25 Years Teaching Martial Arts to Kids

Dec 11, 2022
I want to thank everyone who have been a part of the dojo community and supporting the Jinenkan organization throughout 2022.
As we came out of 2020 and 2021, there has been so much stress, anxiety and tension in our world, and I hope that we did our part at the dojo, through the martial arts that we study, to help reduce some of that suffering.
As we move forward into 2023. I'm looking at expanding those opportunities, making them more available to people who want to bring  the traditional Japanese martial arts into their lives for enrichment and happiness.
Some years ago, Unsui Sensei was asked, “Why do people study these arts? What is the purpose?”
And without thought he replied, “To make a better person.”
Twenty five years ago, I had just opened my Dojo, and it was growing fast. A parent approached me one day after class and asked me, “How long do you intend on teaching kids? I want my son to grow up in a place like this”
As you can imagine, that was a wonderful compliment. I had no idea. At that time, I was engaged to be married, no real plans for a future, so I simply responded with, “at least until I’m fifty!” …
Which for me then, was a lifetime away.
That compliment stuck.
Since that time, I have taught over 2,400 children at the Dojo and close to 10,000 kids during my workshops, school talks and seminars around the country.
So, many kids did grow up at my Dojo.
They became Olympic and professional athletes, military officers, law enforcement professionals, pilots, published authors, popular musicians, school teachers, entrepreneurs and so much more to list. Some are now parents, and bring their children to the Dojo.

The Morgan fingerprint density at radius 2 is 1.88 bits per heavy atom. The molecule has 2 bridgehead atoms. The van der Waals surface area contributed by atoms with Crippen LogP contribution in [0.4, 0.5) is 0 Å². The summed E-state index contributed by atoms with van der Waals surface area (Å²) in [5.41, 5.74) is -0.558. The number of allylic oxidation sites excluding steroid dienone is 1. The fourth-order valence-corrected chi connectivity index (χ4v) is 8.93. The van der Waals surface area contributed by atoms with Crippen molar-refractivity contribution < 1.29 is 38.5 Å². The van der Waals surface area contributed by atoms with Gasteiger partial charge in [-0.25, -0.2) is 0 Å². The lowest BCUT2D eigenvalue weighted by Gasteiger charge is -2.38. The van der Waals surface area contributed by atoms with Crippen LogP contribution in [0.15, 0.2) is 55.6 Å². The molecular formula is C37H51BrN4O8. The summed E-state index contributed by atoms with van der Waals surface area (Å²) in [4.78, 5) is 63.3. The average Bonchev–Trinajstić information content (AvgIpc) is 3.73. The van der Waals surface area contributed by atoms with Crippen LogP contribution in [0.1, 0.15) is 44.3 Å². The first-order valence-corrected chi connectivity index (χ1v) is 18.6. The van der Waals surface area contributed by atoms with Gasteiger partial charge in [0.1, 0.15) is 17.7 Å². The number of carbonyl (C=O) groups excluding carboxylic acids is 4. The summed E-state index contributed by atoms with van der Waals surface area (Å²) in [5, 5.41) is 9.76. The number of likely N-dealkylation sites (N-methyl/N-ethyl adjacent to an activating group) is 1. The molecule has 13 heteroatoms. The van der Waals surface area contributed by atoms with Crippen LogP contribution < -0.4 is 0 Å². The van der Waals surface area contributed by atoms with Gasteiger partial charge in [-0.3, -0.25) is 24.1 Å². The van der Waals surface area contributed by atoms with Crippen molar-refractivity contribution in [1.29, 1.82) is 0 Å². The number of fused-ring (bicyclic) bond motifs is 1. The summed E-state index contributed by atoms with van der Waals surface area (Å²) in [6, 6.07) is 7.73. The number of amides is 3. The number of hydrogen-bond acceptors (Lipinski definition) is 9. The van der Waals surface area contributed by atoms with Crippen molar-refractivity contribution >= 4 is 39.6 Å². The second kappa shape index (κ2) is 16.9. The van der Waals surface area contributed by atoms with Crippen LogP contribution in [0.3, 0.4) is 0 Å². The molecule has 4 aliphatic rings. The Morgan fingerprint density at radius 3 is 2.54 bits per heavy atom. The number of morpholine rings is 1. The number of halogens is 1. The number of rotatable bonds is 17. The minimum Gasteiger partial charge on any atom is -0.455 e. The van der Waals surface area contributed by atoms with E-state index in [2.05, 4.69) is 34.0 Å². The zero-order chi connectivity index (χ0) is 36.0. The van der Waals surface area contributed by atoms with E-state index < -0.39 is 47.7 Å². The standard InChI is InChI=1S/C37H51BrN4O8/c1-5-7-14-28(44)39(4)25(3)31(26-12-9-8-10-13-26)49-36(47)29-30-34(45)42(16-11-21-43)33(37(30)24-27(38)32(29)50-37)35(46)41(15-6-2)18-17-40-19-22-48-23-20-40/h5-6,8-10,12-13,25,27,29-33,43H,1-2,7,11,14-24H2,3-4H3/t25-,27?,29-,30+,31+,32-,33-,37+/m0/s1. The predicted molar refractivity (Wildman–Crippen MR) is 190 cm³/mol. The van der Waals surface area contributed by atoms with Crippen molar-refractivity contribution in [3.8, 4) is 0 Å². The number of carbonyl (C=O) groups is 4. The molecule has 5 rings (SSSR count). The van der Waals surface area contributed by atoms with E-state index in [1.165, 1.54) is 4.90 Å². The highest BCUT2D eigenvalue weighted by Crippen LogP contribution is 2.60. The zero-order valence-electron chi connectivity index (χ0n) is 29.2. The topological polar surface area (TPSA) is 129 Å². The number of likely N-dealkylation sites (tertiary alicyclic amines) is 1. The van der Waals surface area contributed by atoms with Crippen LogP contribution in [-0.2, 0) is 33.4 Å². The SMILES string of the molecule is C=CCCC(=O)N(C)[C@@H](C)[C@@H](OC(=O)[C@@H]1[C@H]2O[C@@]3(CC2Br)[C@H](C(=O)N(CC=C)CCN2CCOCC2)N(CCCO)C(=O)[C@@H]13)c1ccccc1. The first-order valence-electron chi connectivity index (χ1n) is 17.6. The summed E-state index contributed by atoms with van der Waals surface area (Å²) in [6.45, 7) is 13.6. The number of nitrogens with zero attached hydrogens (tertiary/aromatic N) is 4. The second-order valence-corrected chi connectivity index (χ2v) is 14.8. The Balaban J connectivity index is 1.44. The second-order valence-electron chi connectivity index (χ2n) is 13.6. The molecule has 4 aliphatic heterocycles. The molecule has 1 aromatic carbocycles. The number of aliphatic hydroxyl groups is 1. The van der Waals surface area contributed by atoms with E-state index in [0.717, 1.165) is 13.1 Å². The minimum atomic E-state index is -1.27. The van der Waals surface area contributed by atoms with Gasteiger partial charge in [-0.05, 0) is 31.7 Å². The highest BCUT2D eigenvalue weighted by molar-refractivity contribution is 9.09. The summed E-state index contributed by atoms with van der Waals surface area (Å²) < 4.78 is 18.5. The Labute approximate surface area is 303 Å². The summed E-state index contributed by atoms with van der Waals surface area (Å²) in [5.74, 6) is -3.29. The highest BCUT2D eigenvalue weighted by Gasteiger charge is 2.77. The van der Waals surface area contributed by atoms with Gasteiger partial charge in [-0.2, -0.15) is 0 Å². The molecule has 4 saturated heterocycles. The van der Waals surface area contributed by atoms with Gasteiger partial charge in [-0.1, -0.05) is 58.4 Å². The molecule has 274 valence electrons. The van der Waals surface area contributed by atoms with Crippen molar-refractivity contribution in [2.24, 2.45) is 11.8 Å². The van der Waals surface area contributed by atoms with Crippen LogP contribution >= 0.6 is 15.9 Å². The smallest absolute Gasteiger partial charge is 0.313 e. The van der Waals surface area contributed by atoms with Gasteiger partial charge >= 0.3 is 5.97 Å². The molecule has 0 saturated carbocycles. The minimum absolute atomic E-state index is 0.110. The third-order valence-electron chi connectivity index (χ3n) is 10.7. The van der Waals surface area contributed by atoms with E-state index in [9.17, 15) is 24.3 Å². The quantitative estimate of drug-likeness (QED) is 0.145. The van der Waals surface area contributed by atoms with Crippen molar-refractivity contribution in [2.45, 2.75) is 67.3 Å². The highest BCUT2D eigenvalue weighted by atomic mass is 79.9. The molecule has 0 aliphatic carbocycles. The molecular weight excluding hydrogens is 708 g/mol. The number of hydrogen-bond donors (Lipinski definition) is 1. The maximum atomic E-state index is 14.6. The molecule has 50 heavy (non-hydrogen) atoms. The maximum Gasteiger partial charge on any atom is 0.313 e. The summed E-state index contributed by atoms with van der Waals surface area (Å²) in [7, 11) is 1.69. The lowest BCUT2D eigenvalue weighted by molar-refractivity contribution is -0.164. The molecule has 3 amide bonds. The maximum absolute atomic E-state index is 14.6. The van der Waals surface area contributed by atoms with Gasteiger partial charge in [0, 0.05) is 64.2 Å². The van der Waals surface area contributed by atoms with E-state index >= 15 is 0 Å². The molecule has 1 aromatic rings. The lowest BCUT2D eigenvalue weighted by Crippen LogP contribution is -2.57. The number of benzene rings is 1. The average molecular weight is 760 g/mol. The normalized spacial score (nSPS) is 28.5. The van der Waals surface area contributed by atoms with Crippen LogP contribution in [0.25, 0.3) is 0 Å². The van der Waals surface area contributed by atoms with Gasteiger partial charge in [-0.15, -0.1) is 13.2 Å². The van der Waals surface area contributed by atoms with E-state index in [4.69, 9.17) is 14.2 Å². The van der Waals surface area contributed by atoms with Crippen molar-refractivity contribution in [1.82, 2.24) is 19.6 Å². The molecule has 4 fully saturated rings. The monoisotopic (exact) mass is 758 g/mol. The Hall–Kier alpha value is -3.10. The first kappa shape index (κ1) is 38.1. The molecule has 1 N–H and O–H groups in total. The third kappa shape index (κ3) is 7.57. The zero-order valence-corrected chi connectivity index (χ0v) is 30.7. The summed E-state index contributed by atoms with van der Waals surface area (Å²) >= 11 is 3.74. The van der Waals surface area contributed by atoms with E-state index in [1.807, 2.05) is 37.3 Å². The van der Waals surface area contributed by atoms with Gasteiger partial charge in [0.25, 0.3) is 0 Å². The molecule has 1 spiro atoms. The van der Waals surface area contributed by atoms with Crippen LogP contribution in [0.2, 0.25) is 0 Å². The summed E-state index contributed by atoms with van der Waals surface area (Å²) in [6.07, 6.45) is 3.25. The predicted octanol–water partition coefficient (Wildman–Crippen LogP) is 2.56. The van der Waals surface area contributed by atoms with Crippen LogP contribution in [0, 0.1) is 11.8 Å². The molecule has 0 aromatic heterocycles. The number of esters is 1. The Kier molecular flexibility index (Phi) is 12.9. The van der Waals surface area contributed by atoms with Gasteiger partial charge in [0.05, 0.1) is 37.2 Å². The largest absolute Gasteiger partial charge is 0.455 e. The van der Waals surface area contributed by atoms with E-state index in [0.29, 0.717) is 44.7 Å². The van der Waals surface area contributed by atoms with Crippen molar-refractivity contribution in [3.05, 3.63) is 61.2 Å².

In this time, I’ve also grieved alongside parents who’s children were suddenly taken, and had to explain to the children of our Dojo what happened. Accidents, suicides and other incidents that no young person should have to face. We have felt the darkness, together.
Through it all, I have had the honor to stand in witness to hundreds of children as they grew into the people our world desperately needs. For that, I am proud.
This year I turned 50.
With this age came new reflections on my purpose, and the direction I am called to steer my life. What are my next steps as a student and where do my commitments to preserving this art lead me? The answers to these questions are clear, and thus require a renewed focus of my commitments within the Dojo.
As of 2023, I will no longer be teaching children here at the Yasuragi Dojo. As you can imagine, with so much involvement in our local community, (and being a father of four myself) this has not been an easy decision. However, this moment in my life marks the completion of my commitment to our community and the beginning of a new phase in my own study and obligations as a martial artist.
I wish to thank all of the parents who trusted me to help build their children’s physical, emotional and mental well-being. The privilege of being your child’s ‘Sensei’ will always be a sacred part of my life, as it was never lost on me the influence that role carried for each young student.
And the students … I wish to share my deepest respect to all of the young people who stuck-to-it, who kept going even though it was hard. And, to the 8 (out of 2,400!) young martial artists who made it all the way to getting a Black Belt from the Jinenkan Honbu Dojo, under my Sensei - you are the examples of commitment I will always recall and share when inspiration is needed. You are my reference for what we are all capable of accomplishing in life.
The next step in my personal journey as a martial artist is to focus my work on the refinement and internal practices of our art, with a deeper focus toward mindfulness, meditation and applying what Unsui Sensei refers to as ‘kakusei mushin’ the ideal mental state of martial arts.
As I move forward, I hope to share the knowledge I’ve gained over these past twenty five years teaching, to now serve those who suffer with losing control of their life's direction, meaning and purpose. Truly, what traditional martial arts are meant to give.
As I close this letter, it’s my sincere hope that I was able to fulfill my teacher’s expectation, and through doing so support each child in our Dojo, by helping to make each one a better person.
Adam Mitchell, 6th Dan
Jinenkan Yasuragi Dojo